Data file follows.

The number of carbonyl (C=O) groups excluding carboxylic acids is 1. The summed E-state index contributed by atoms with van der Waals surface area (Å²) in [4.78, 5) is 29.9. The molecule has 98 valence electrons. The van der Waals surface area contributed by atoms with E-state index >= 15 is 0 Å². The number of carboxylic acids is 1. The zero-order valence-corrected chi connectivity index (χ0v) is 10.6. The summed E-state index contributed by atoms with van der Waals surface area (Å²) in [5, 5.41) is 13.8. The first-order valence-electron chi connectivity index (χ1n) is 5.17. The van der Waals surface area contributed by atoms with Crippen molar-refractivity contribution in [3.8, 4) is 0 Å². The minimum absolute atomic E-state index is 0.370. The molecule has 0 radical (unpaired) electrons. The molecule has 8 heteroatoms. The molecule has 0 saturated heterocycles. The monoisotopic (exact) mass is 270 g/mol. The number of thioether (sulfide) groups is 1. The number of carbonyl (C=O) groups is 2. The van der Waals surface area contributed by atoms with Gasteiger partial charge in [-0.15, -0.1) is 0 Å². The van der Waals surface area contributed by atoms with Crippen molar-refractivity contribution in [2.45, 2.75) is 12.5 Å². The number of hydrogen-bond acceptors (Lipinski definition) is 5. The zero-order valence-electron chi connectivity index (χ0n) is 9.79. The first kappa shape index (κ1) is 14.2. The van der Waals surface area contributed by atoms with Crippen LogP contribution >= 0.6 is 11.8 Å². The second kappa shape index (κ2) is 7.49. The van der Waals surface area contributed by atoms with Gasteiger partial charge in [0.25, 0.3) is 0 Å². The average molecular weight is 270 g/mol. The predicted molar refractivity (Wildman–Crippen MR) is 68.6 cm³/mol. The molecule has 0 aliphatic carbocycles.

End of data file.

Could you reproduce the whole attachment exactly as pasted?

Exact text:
The number of carbonyl (C=O) groups excluding carboxylic acids is 1. The summed E-state index contributed by atoms with van der Waals surface area (Å²) in [4.78, 5) is 29.9. The molecule has 98 valence electrons. The van der Waals surface area contributed by atoms with E-state index >= 15 is 0 Å². The number of carboxylic acids is 1. The zero-order valence-corrected chi connectivity index (χ0v) is 10.6. The summed E-state index contributed by atoms with van der Waals surface area (Å²) in [5, 5.41) is 13.8. The first-order valence-electron chi connectivity index (χ1n) is 5.17. The van der Waals surface area contributed by atoms with Crippen molar-refractivity contribution in [3.8, 4) is 0 Å². The minimum absolute atomic E-state index is 0.370. The molecule has 0 radical (unpaired) electrons. The molecule has 8 heteroatoms. The molecule has 0 saturated heterocycles. The monoisotopic (exact) mass is 270 g/mol. The number of thioether (sulfide) groups is 1. The number of carbonyl (C=O) groups is 2. The van der Waals surface area contributed by atoms with Gasteiger partial charge in [-0.15, -0.1) is 0 Å². The van der Waals surface area contributed by atoms with Crippen molar-refractivity contribution in [2.45, 2.75) is 12.5 Å². The number of hydrogen-bond acceptors (Lipinski definition) is 5. The zero-order valence-electron chi connectivity index (χ0n) is 9.79. The first kappa shape index (κ1) is 14.2. The van der Waals surface area contributed by atoms with Crippen LogP contribution >= 0.6 is 11.8 Å². The second kappa shape index (κ2) is 7.49. The van der Waals surface area contributed by atoms with Gasteiger partial charge in [0.25, 0.3) is 0 Å². The average molecular weight is 270 g/mol. The predicted molar refractivity (Wildman–Crippen MR) is 68.6 cm³/mol. The molecule has 0 aliphatic carbocycles.